Last week I looked at how to create a decision tree in Base SAS. This week I will look at how to turn this into a random forest. A random forest is a collection of decision trees. They are created from random samples of the in sample data. When applied to a new set of data like the out sample the average prediction from the decision trees is taken. This usually results in a more accurate prediction than from using just one decision tree. As with last week I will be using ONS data to predict the outcome of the 2010 general election.
Below is the code from last week for generating a decision tree. This time I have amended it to be a macro that produces 100 trees. Each of these trees is based on a random selection from the in sample data. Each of the trees is put into a SAS dataset and called tree_ and then the number of the tree.
So having created my 100 decision trees using random samples from the in sample I now apply these trees to the out sample data. Below is again the code from last week and this has also been changed into a macro to run through the prediction from each of the 100 trees.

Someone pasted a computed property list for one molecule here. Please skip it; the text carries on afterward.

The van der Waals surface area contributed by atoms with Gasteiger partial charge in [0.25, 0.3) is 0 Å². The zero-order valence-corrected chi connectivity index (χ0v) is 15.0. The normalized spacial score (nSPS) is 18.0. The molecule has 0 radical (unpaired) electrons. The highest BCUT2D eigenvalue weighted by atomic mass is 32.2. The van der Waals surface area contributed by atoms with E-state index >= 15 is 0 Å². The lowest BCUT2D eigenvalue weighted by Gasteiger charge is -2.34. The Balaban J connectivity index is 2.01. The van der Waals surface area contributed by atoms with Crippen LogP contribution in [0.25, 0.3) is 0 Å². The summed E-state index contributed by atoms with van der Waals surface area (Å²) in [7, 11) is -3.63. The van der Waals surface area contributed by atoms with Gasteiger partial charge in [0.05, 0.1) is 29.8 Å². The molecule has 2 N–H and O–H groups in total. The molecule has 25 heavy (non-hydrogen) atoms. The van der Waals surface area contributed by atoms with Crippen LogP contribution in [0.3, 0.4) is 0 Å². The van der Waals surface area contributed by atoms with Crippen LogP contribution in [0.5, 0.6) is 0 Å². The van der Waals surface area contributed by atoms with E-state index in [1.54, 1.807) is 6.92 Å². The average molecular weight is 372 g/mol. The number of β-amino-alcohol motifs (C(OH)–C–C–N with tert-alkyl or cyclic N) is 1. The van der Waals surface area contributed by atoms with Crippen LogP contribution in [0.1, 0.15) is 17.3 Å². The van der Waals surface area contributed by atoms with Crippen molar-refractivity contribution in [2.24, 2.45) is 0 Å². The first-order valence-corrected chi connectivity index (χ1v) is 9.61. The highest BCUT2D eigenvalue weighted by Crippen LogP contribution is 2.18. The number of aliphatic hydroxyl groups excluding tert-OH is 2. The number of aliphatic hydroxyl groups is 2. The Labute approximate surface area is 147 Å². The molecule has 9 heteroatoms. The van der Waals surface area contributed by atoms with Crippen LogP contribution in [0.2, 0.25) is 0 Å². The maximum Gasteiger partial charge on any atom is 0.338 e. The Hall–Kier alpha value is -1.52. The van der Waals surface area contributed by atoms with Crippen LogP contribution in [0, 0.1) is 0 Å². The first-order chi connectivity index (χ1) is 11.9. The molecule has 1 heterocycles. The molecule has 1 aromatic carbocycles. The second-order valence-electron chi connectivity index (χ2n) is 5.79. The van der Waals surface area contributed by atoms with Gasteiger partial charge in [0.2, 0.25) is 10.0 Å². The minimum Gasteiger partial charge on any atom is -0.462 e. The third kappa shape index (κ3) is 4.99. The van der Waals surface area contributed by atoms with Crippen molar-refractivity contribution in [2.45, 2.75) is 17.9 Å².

So the output is the Out Sample data with the addition of 100 columns each of these contains a prediction of the election outcome in the constituency. The below code counts the number of times each prediction appears.
Finally the predicted value is tested for whether it is correct and a table is output counting the correct predictions.
When applying the random forest to the out sample the program predicts the correct outcome in 80% of the constituencies. This is an improvement of 5 points on just using the single decision tree from last week.
Thanks for reading and if you like this article please remember to hit the like button.